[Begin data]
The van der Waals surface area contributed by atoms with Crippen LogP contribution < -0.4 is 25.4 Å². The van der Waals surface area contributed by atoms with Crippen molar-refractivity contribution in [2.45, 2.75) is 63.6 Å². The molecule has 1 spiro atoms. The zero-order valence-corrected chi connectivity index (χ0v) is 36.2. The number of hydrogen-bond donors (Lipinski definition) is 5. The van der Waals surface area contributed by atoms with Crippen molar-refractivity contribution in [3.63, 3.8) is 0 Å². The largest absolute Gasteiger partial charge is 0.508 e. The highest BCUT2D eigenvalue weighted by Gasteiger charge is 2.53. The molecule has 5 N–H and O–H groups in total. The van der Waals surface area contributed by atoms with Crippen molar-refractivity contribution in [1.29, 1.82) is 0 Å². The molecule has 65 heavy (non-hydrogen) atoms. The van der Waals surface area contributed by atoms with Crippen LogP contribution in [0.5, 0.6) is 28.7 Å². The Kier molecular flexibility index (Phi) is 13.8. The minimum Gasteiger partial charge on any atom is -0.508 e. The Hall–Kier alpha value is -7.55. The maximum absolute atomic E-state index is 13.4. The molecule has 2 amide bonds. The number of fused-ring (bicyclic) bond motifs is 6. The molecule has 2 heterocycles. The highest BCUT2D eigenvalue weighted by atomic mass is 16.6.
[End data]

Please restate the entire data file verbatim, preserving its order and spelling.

The van der Waals surface area contributed by atoms with Crippen LogP contribution < -0.4 is 25.4 Å². The van der Waals surface area contributed by atoms with Crippen molar-refractivity contribution in [2.45, 2.75) is 63.6 Å². The molecule has 1 spiro atoms. The zero-order valence-corrected chi connectivity index (χ0v) is 36.2. The number of hydrogen-bond donors (Lipinski definition) is 5. The van der Waals surface area contributed by atoms with Crippen molar-refractivity contribution in [3.63, 3.8) is 0 Å². The largest absolute Gasteiger partial charge is 0.508 e. The highest BCUT2D eigenvalue weighted by Gasteiger charge is 2.53. The molecule has 5 N–H and O–H groups in total. The van der Waals surface area contributed by atoms with Crippen molar-refractivity contribution in [1.29, 1.82) is 0 Å². The molecule has 65 heavy (non-hydrogen) atoms. The van der Waals surface area contributed by atoms with Crippen LogP contribution in [0.5, 0.6) is 28.7 Å². The Kier molecular flexibility index (Phi) is 13.8. The minimum Gasteiger partial charge on any atom is -0.508 e. The Hall–Kier alpha value is -7.55. The maximum absolute atomic E-state index is 13.4. The molecule has 2 amide bonds. The number of fused-ring (bicyclic) bond motifs is 6. The molecule has 2 heterocycles. The highest BCUT2D eigenvalue weighted by atomic mass is 16.6.